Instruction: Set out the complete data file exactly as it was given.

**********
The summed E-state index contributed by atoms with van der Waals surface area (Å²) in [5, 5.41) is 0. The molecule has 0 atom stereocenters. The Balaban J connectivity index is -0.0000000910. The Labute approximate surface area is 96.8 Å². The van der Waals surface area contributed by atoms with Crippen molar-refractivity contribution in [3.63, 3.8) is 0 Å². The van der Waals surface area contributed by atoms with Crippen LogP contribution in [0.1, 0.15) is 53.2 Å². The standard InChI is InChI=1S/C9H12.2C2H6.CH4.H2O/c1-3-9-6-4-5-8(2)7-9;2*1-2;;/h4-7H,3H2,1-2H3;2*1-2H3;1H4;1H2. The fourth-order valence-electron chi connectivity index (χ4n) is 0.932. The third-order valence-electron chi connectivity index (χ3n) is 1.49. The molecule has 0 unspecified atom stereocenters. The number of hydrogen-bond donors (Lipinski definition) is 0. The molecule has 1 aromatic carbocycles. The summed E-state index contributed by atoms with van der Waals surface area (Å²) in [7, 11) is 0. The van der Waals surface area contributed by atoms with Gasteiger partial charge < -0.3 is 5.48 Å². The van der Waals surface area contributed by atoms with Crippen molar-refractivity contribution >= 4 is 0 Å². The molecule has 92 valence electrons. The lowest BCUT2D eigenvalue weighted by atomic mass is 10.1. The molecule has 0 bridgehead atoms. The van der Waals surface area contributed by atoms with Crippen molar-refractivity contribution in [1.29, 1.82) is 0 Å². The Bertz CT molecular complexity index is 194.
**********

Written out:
The summed E-state index contributed by atoms with van der Waals surface area (Å²) in [5, 5.41) is 0. The molecule has 0 atom stereocenters. The Balaban J connectivity index is -0.0000000910. The Labute approximate surface area is 96.8 Å². The van der Waals surface area contributed by atoms with Crippen molar-refractivity contribution in [3.63, 3.8) is 0 Å². The van der Waals surface area contributed by atoms with Crippen LogP contribution in [0.1, 0.15) is 53.2 Å². The standard InChI is InChI=1S/C9H12.2C2H6.CH4.H2O/c1-3-9-6-4-5-8(2)7-9;2*1-2;;/h4-7H,3H2,1-2H3;2*1-2H3;1H4;1H2. The fourth-order valence-electron chi connectivity index (χ4n) is 0.932. The third-order valence-electron chi connectivity index (χ3n) is 1.49. The molecule has 0 unspecified atom stereocenters. The number of hydrogen-bond donors (Lipinski definition) is 0. The molecule has 1 aromatic carbocycles. The summed E-state index contributed by atoms with van der Waals surface area (Å²) in [7, 11) is 0. The van der Waals surface area contributed by atoms with Gasteiger partial charge < -0.3 is 5.48 Å². The van der Waals surface area contributed by atoms with Crippen molar-refractivity contribution >= 4 is 0 Å². The molecule has 92 valence electrons. The lowest BCUT2D eigenvalue weighted by atomic mass is 10.1. The molecule has 0 bridgehead atoms. The van der Waals surface area contributed by atoms with Crippen molar-refractivity contribution in [1.29, 1.82) is 0 Å². The Bertz CT molecular complexity index is 194.